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Behind the Thai crisis

The close links between the monarchy and the army are holding back serious reform, argues Craig J. Reynolds

Craig J. Reynolds 29 April 2010 1919 words

Above: Supporters of ousted Prime Minister Thaksin Shinawatra walk beside Democracy Monument during protests last month.
AP Photo/ Wason Wanichakorn

THAILAND has been in political crisis for more than four years now, a seemingly endless cycle of constitutions, coalition governments, elections, coups, and demonstrations protesting the results of all of these events. Nowadays we have not just military coups, but also judicial coups that bring governments to power after the courts have banned political parties. The other day the possibility of a “pro-democracy coup” was mentioned – presumably this is a good coup.

The roots of the current conflict can be traced to a new constitution that came into force in 1997 and created a strong, elected executive. Thaksin Shinawatra, a wealthy and savvy telecommunications tycoon, led his Thai Rak Thai party to two successful national elections and was prime minister from 2001 to 2006. He was the first prime minister since the 1930s to challenge the monarchy openly, which he did by verbal and symbolic means that smacked of republicanism in the eyes of many Thai people. In early 2006 his government became seriously destabilised by street protests instigated by the People’s Alliance for Democracy, or PAD, whose supporters wear yellow, the colour for Monday, the day on which the present king was born. In a move that took the country by surprise, the army launched a coup in September 2006, dissolved the parliament and commenced writing yet another constitution, which came into force in 2007.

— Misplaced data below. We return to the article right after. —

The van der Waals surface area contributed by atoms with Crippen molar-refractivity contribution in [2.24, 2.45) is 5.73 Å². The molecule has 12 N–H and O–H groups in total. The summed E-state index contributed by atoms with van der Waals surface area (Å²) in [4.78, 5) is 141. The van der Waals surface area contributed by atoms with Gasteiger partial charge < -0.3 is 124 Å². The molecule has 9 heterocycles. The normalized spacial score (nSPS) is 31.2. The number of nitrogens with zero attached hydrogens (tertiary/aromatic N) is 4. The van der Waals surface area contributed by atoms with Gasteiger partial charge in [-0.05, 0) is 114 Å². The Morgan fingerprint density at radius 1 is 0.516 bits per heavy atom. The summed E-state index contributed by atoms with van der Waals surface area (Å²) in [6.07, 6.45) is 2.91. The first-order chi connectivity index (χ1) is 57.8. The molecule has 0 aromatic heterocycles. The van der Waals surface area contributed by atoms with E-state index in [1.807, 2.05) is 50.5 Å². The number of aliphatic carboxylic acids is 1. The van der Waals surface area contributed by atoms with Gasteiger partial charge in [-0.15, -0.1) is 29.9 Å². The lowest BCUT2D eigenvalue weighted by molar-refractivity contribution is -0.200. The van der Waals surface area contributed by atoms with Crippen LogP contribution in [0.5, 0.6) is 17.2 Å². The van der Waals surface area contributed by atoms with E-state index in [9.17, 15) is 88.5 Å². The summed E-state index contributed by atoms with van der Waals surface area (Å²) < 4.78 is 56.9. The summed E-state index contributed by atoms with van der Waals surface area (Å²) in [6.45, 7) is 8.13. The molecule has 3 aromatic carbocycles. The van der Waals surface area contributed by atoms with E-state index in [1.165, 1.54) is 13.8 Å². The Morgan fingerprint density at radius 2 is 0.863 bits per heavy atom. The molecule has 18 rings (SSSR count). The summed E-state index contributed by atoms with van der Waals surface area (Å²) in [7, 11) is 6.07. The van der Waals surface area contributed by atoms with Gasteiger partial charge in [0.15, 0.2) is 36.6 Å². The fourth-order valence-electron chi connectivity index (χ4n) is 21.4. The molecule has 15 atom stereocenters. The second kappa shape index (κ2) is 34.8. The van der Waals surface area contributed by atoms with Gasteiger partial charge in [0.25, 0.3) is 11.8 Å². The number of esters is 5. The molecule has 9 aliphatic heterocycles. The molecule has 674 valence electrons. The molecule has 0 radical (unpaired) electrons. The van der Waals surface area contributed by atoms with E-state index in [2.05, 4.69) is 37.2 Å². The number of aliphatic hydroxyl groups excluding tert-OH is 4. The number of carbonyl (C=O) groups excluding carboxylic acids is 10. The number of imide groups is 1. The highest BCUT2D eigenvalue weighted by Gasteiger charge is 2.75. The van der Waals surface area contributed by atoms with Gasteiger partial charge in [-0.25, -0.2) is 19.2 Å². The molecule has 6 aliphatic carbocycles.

The new constitution allowed the courts to ban Thaksin’s party. Proxy parties won elections and formed a series of governments, provoking the PAD to recommence its fiery populist politics. With impunity, the PAD occupied Government House in late 2008 and forced the closure of Bangkok’s two airports in December of that year, shutting down the main artery of Thai commerce. In the same month a coalition, led by the Democrat Party, formed a government with the help of the army, business networks and powerful patrons. The United Front for Democracy against Dictatorship, a political and social movement that continues the legacy of Thaksin’s original party and its descendents, is now calling for the dissolution of parliament and fresh elections, which it feels confident of winning.